The London Bar Scene of the Early Rolling Stones

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Keith Richards (via Credit: Bent Rej

Keith Richards (via Credit: Bent Rej

If you ever get the chance to spend some time in Britain, and you have more than a passing interest in the rise of the Rolling Stones from local blues band to international superstars, then a stop in London is guaranteed Stones heaven.

Having booked a taxi cab or a car service to ferry you from London’s Heathrow airport to central London you might want to ask the driver to make a short detour through the leafy suburb of Richmond. Ask the driver to take you to the pub at One Kew Road. In the early 1960s this was the Crawdaddy club, mecca for British blues and the Rolling Stones, who scored their first residency here in 1963.

This article was written by Andrew Vaughan and originally appeared on

It’s still much the same and somehow the smoky, beer-infused blues and rock and roll vibes of yesteryear still permeate the area, especially if you close your eyes and drift back to 1963.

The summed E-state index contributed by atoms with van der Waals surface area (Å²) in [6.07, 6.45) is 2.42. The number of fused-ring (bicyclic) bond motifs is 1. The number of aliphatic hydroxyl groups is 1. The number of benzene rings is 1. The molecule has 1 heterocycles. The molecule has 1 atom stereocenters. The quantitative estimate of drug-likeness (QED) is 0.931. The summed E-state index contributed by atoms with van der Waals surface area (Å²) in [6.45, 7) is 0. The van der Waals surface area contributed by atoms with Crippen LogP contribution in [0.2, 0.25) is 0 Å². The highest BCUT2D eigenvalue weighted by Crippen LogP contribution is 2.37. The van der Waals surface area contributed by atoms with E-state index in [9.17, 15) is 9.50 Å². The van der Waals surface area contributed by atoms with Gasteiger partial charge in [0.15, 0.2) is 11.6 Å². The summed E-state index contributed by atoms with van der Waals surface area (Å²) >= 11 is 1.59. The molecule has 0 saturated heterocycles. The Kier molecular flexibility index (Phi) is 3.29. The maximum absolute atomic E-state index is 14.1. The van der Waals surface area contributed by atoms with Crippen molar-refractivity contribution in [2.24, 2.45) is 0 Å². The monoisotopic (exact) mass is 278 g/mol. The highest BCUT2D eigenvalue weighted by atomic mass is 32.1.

You might then want to head to the hippest section of central London, Soho, and take a drink in De Hems, at 11 Macclesfield Street. It’s an old Dutch pub and in the early ’60s was the preferred drinking spot for London’s top music journalists and reporters, therefore a hub for all managers, agents and publicists in the biz. Andrew Loog Oldham drank and schmoozed there and was tipped off by journalist Peter Jones about a hip new band playing out in Richmond, then named the Rollin’ Stones.

Related: Bill Wyman talks about the birth of the Rolling Stones

Oldham took Jones’s advice, quickly made himself the band’s manager and the rest, as they say, is rock and roll history. There are so many Rolling Stones related landmarks in Britain’s capital city that you could easily fill two weeks of vacation days with pilgrimages to the sites where London got Stoned. There’s the grand Courthouse Hotel at 19-21 Great Marlborough Street. Before it was a hotel, and yes the name gives it away, the place was a Court that saw both Mick Jagger and Keith Richards accused of possession of things illegal. You need to check out the site of the original Marquee Club, at 165 Oxford Street, where on July 12, 1962, a six-piece group made up of Mick Jagger, Brian Jones, Keith Richards, Ian Stewart, Dick Taylor and Mick Avory, made their live debut bashing out covers by the likes of Jimmy Reed, Bo Diddley and Chuck Berry.

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